These changes and struggles are among the foci of the academic field of women's studies. Plato is credited with the inception of academia: the body of knowledge, its development and transmission across generations. ... This article or section is in need of attention from an expert on the subject. ...


See also

Feminism is a diverse collection of social theories, political movements and moral philosophies, largely motivated by or concerned with the experiences of women. ... Gender and sexuality studies is a collective term for the interdisciplinary study of human gender and sexuality. ... A gender difference is a disparity between male and female humans. ... The shamefulness associated with the examination of female genitalia has long inhibited the science of gynaecology. ... A lesbian is a female who is exclusively emotionally, sexually, and romantically attracted to other females. ... A man is a male human. ... Matriarchy is a form of society in which power is with the women and especially with the mothers of a community. ... Misogyny () is hatred or strong prejudice against women. ... The sign of the headquarters of the National Association Opposed To Woman Suffrage Sexism is commonly considered to be discrimination and/or hatred against people based on their sex rather than their individual merits, but can also refer to any and all systemic differentiations based on the sex of the... The New Woman was a feminist ideal which emerged in the final decades of the 19th century in Europe and North America as a reaction to the role, as characterized by the so-called Cult of Domesticity, ascribed to women in the Victorian era. ... To meet Wikipedias quality standards, this article or section may require cleanup. ... Woman teaching geometry. ... The role of women in religion has only recently become a topic of research. ... To meet Wikipedias quality standards, this article or section may require cleanup. ... This article or section does not cite its references or sources. ...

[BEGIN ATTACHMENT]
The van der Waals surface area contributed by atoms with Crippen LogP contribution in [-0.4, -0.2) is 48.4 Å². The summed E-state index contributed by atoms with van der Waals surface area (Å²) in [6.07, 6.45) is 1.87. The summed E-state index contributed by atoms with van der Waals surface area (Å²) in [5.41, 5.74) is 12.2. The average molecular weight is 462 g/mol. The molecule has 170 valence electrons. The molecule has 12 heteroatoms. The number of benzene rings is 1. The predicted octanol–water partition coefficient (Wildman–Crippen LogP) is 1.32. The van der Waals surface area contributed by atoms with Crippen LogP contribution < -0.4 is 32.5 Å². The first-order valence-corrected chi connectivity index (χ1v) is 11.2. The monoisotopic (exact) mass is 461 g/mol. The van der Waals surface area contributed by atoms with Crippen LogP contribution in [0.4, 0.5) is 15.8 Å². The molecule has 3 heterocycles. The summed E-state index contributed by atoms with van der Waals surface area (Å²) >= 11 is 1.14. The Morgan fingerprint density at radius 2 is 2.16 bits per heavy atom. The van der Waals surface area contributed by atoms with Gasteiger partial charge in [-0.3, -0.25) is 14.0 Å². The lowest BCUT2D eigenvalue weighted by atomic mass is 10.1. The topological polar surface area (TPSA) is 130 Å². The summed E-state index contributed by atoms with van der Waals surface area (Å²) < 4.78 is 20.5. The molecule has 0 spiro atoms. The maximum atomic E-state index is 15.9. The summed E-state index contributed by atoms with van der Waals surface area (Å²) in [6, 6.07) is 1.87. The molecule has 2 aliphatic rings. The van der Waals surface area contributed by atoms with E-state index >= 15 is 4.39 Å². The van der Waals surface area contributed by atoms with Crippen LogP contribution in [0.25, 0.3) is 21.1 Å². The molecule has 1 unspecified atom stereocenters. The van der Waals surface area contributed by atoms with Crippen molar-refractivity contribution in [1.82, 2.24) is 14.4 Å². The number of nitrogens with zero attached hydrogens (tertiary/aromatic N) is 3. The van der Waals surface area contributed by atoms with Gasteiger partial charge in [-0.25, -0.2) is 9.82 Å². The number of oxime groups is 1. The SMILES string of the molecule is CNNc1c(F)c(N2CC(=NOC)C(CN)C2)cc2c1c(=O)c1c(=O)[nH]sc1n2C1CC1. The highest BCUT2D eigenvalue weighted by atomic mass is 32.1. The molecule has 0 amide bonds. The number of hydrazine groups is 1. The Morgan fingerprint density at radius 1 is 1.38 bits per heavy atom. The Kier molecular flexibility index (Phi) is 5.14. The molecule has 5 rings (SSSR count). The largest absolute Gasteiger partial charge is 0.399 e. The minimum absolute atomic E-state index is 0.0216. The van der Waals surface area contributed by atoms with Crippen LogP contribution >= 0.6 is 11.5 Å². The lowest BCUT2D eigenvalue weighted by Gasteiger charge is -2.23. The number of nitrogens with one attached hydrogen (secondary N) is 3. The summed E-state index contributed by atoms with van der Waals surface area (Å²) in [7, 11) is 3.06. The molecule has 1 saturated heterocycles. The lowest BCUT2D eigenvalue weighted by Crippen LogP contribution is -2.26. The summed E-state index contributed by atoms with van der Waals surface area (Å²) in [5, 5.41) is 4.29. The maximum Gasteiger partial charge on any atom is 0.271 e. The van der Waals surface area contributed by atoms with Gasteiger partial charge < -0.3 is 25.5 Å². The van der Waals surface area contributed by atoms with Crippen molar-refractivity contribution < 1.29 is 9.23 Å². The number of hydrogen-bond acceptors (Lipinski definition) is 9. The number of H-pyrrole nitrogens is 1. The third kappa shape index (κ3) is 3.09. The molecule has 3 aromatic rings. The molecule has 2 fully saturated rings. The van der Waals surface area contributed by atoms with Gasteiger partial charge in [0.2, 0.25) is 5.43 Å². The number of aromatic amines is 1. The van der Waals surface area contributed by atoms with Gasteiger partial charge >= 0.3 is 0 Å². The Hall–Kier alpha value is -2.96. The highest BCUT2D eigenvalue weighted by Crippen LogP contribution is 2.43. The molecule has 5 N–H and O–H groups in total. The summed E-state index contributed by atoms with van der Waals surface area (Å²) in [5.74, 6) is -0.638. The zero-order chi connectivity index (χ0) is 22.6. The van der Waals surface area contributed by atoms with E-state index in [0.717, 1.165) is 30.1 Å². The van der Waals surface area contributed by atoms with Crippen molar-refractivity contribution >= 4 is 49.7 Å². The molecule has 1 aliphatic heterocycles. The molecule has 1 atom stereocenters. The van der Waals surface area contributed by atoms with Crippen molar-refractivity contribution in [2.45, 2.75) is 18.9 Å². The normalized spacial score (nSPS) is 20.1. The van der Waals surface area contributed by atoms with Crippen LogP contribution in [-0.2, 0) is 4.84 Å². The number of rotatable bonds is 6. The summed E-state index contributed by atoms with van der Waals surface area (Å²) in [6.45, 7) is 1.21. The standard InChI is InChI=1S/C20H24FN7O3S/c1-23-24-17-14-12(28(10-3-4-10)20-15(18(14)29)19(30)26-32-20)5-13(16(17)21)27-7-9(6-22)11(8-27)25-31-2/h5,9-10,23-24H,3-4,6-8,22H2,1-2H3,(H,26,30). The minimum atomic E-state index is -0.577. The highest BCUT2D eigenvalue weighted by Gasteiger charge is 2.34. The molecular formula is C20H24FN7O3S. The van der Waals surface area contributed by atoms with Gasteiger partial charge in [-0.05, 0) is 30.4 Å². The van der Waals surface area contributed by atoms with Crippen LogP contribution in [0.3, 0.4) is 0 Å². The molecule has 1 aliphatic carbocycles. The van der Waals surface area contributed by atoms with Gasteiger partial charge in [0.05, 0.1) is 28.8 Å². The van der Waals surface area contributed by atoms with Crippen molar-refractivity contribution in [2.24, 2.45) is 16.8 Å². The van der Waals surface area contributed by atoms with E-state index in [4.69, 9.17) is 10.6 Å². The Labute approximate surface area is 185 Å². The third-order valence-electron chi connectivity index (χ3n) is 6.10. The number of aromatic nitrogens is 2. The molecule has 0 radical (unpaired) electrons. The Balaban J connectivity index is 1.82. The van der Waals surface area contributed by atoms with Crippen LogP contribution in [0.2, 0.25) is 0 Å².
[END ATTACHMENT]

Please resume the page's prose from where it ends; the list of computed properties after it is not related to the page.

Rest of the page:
References

  • Roget’s II: The New Thesaurus, (Boston: Houghton Mifflin, 2003 3rd edition) ISBN 0-618-25414-5
  • McWhorter, John. 'The Uses of Ugliness', The New Republic Online, January 31, 2002. Retrieved May 11, 2005 ["bitch" as an affectionate term]
  • McWhorter, John. Authentically Black: Essays for the Black Silent Majority (New York: Gotham, 2003) ISBN 1-59240-001-9 [casual use of "bitch" in ebonics]

May 11 is the 131st day of the year in the Gregorian Calendar (132nd in leap years). ... 2005 (MMV) was a common year starting on Saturday of the Gregorian calendar. ...

External links